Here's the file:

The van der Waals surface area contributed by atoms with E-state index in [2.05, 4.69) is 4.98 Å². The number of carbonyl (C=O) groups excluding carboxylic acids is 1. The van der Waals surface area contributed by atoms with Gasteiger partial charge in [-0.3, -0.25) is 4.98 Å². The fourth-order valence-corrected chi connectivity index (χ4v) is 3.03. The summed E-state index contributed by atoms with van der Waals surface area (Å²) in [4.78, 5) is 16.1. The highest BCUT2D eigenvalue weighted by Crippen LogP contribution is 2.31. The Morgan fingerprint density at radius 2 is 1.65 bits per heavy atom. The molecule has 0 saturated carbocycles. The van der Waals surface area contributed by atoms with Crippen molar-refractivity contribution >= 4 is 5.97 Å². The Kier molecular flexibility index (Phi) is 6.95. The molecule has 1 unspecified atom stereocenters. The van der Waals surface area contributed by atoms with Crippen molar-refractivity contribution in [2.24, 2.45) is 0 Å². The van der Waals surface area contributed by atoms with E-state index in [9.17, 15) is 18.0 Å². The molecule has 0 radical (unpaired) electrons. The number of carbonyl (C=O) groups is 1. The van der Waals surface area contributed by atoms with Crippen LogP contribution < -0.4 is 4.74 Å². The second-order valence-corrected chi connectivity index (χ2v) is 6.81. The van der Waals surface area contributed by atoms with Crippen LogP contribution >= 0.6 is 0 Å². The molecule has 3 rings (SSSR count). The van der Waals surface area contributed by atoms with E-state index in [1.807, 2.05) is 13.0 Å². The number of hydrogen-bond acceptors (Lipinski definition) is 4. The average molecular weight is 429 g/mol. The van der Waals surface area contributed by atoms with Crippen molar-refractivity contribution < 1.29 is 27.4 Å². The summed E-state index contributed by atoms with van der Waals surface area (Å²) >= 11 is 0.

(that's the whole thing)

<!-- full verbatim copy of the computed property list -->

The van der Waals surface area contributed by atoms with E-state index in [2.05, 4.69) is 4.98 Å². The number of carbonyl (C=O) groups excluding carboxylic acids is 1. The van der Waals surface area contributed by atoms with Gasteiger partial charge in [-0.3, -0.25) is 4.98 Å². The fourth-order valence-corrected chi connectivity index (χ4v) is 3.03. The summed E-state index contributed by atoms with van der Waals surface area (Å²) in [4.78, 5) is 16.1. The highest BCUT2D eigenvalue weighted by Crippen LogP contribution is 2.31. The Morgan fingerprint density at radius 2 is 1.65 bits per heavy atom. The molecule has 0 saturated carbocycles. The van der Waals surface area contributed by atoms with Crippen molar-refractivity contribution >= 4 is 5.97 Å². The Kier molecular flexibility index (Phi) is 6.95. The molecule has 1 unspecified atom stereocenters. The van der Waals surface area contributed by atoms with Crippen molar-refractivity contribution in [2.24, 2.45) is 0 Å². The van der Waals surface area contributed by atoms with E-state index in [9.17, 15) is 18.0 Å². The molecule has 0 radical (unpaired) electrons. The number of carbonyl (C=O) groups is 1. The van der Waals surface area contributed by atoms with Crippen LogP contribution < -0.4 is 4.74 Å². The second-order valence-corrected chi connectivity index (χ2v) is 6.81. The van der Waals surface area contributed by atoms with Crippen LogP contribution >= 0.6 is 0 Å². The molecule has 3 rings (SSSR count). The van der Waals surface area contributed by atoms with E-state index in [1.807, 2.05) is 13.0 Å². The number of hydrogen-bond acceptors (Lipinski definition) is 4. The average molecular weight is 429 g/mol. The van der Waals surface area contributed by atoms with Crippen molar-refractivity contribution < 1.29 is 27.4 Å². The summed E-state index contributed by atoms with van der Waals surface area (Å²) >= 11 is 0.